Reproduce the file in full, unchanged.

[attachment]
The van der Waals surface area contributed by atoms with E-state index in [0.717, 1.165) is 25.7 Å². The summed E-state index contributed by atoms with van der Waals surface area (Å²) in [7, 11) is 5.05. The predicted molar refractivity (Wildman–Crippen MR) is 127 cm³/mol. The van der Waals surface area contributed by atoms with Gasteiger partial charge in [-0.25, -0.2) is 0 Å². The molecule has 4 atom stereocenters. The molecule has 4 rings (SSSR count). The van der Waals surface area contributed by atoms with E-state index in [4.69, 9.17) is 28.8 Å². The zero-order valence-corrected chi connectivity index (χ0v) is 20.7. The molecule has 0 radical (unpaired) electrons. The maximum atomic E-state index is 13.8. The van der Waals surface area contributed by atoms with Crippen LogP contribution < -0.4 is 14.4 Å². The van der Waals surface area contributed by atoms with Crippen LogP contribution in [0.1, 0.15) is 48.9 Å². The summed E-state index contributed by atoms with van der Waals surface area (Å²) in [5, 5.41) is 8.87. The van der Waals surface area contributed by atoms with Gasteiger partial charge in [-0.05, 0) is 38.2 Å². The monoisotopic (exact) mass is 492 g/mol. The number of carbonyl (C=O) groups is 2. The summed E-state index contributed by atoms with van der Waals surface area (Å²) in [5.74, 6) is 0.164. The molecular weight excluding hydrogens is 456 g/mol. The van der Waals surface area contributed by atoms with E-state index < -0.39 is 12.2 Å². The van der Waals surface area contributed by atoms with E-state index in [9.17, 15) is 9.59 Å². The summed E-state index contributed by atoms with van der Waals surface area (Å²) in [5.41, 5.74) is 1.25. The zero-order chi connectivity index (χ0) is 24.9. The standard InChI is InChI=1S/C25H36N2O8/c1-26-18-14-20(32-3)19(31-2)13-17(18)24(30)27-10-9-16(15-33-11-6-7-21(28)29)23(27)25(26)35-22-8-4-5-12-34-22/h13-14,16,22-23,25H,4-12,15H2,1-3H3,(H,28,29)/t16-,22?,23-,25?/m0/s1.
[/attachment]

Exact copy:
The van der Waals surface area contributed by atoms with E-state index in [0.717, 1.165) is 25.7 Å². The summed E-state index contributed by atoms with van der Waals surface area (Å²) in [7, 11) is 5.05. The predicted molar refractivity (Wildman–Crippen MR) is 127 cm³/mol. The van der Waals surface area contributed by atoms with Gasteiger partial charge in [-0.25, -0.2) is 0 Å². The molecule has 4 atom stereocenters. The molecule has 4 rings (SSSR count). The van der Waals surface area contributed by atoms with E-state index in [4.69, 9.17) is 28.8 Å². The zero-order valence-corrected chi connectivity index (χ0v) is 20.7. The molecule has 0 radical (unpaired) electrons. The maximum atomic E-state index is 13.8. The van der Waals surface area contributed by atoms with Crippen LogP contribution < -0.4 is 14.4 Å². The van der Waals surface area contributed by atoms with Crippen LogP contribution in [0.1, 0.15) is 48.9 Å². The summed E-state index contributed by atoms with van der Waals surface area (Å²) in [5, 5.41) is 8.87. The van der Waals surface area contributed by atoms with Gasteiger partial charge in [-0.05, 0) is 38.2 Å². The monoisotopic (exact) mass is 492 g/mol. The number of carbonyl (C=O) groups is 2. The summed E-state index contributed by atoms with van der Waals surface area (Å²) in [5.74, 6) is 0.164. The molecular weight excluding hydrogens is 456 g/mol. The van der Waals surface area contributed by atoms with E-state index < -0.39 is 12.2 Å². The van der Waals surface area contributed by atoms with E-state index in [9.17, 15) is 9.59 Å². The summed E-state index contributed by atoms with van der Waals surface area (Å²) in [5.41, 5.74) is 1.25. The zero-order chi connectivity index (χ0) is 24.9. The standard InChI is InChI=1S/C25H36N2O8/c1-26-18-14-20(32-3)19(31-2)13-17(18)24(30)27-10-9-16(15-33-11-6-7-21(28)29)23(27)25(26)35-22-8-4-5-12-34-22/h13-14,16,22-23,25H,4-12,15H2,1-3H3,(H,28,29)/t16-,22?,23-,25?/m0/s1.